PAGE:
What is Teen Driver Technology?

Jessica Shea Choksey | May 24, 2021

Since 2015, General Motors has been offering Teen Driver technology in its vehicles. Teen Driver is a free feature, a built-in system that coaches young drivers to develop safe habits when they are behind the steering wheel and produces a driving report card to parents following a teen’s use of the family car, truck, or SUV. 

According to the automaker, studies have shown that teen drivers are more prone to making unwise driving decisions such as not fastening seat belts, speeding, and playing loud music, resulting in distracted driving. Teen Driver helps mitigate those risk factors and allows parents to monitor their teen’s driving behaviors to teach and reinforce safe driving skills.

How Does Teen Driver Work?

Teen Driver Functions

Teen Driver offers several functionalities to elevate safety, starting with automatically muting the stereo or any other audio device until the driver buckles their seatbelt. Also ensuring seatbelt use, the Buckle-to-Drive feature prevents the driver from even shifting out of Park until it detects a fastened seatbelt. When the driver presses the brake, the driver will hear a warning chime and see a message on the driver information screen to remind them to buckle up.

Parental involvement is a big part of the Teen Driver system. Parents can set the maximum volume of the stereo system to what they would deem a reasonable level. And to prevent their teen from speeding, parents can set a speed warning between 40-75 mph. If the vehicle exceeds this speed, the system lets the teen driver know to slow down by way of visual and audible alerts. Parents can also set the vehicle’s top speed to 85 mph.

If the vehicle has active safety features or advanced driver assistance systems (ADAS), Teen Driver will automatically turn these systems on and disengage the ability to turn them off. Depending on the model, this could include any or all of the following:

  • Antilock brakes
  • Traction control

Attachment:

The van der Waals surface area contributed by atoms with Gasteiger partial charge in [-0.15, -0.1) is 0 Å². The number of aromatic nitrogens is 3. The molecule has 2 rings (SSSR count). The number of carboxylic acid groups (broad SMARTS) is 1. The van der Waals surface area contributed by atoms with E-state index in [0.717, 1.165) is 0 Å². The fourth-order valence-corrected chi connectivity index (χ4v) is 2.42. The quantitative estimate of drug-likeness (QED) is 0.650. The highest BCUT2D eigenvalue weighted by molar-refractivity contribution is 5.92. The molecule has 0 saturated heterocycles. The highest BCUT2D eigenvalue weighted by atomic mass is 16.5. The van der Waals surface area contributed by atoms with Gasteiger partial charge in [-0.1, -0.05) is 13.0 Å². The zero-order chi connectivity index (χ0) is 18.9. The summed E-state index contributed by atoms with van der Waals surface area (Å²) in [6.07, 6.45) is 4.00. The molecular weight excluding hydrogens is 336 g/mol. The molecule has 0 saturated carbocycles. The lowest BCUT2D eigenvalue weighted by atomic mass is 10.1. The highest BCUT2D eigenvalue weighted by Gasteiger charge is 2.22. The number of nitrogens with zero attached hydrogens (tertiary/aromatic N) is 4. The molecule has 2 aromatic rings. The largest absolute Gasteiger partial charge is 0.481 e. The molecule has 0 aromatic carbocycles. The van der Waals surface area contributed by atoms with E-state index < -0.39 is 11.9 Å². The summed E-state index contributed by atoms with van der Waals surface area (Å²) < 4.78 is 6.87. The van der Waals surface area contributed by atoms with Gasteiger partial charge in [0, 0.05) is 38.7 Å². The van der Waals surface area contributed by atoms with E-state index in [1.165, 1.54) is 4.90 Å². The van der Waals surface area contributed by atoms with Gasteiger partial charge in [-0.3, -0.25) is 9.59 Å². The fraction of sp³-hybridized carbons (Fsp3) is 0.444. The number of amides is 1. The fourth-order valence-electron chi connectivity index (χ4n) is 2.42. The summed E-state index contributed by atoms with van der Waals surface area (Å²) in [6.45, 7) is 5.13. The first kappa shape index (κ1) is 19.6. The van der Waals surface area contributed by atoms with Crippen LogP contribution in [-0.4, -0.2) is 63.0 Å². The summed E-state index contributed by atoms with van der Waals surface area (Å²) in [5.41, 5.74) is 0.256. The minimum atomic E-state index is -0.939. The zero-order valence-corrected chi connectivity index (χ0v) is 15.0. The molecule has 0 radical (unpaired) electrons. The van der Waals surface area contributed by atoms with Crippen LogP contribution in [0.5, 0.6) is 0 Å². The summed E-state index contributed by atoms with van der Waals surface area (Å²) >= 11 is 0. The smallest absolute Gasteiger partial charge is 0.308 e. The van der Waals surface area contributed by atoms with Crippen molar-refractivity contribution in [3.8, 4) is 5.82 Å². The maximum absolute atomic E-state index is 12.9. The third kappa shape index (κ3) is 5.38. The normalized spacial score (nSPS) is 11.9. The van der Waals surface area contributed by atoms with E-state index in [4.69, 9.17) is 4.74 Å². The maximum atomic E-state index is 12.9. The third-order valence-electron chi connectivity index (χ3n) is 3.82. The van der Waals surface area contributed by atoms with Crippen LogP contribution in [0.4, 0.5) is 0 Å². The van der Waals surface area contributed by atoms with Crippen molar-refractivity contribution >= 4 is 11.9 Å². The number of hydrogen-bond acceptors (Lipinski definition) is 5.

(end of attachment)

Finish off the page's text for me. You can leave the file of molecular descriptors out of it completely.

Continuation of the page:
• Stability control
  • Daytime running lights
  • Automatic headlight control
  • Parking sensors
  • Forward-collision warning
  • Forward-pedestrian and automatic emergency braking
  • Lane-departure warning
  • Lane-keeping assistance
  • Blind-spot warning
  • Rear cross-traffic warning

Setting up the Teen Driver system is intuitive and straightforward. First, locate the Teen Driver menu in the infotainment system display. Then create a personal identification number (PIN) and register a corresponding key fob. From that point on, whenever the car starts using the registered key, the Teen Driver technology will automatically activate.

The Driving Report Card

Teen Driver Report Card

Aside from fostering a safer teen driving experience by minimizing distractions and limiting speeds, the Teen Driver system can record real-time vehicle data while in operation. It tracks and gathers information, including the distance traveled, maximum speed reached, the number of tailgating incidents, and even how many times the various active safety systems came into play.

This information then becomes available via an in-vehicle “report card” that allows parents to see potential trouble areas in their teen’s driving skills so they may address these concerns with proper coaching. This “report card” is also a motivator for teens to make good driving decisions a priority. Teen Driver’s proactive approach creates an opportunity for parents and teens to communicate, build trust, and make the driving experience as safe and worry-free as possible.

What Models Have Teen Driver?

The first General Motors model to get Teen Driver was the redesigned 2016 Chevrolet Malibu. Since then, GM has added Teen Driver to nearly all of its Buick, Cadillac, Chevrolet, and GMC models as standard equipment. It is free to use for the lifetime of the vehicle.

GM is not the only automaker to offer safe teen driving technologies. For example, Ford includes a standard MyKey system with functions that overlap with GM Teen Driver. Also, the connected services plans available for a wide range of modern vehicles, such as Kia’s UVO Link, typically provide features that help parents encourage their teenage drivers to drive responsibly.


Many parents worry when their child gets their license and can legally drive on their own. And for a good reason. The overall goal of GM’s Teen Driver technology is to provide a greater level of safety for teens and more peace of mind for parents. Although its intention is not to serve as a primary driving instructor, it provides essential tools to educate and counsel teen drivers on developing safe driving behaviors for years to come.

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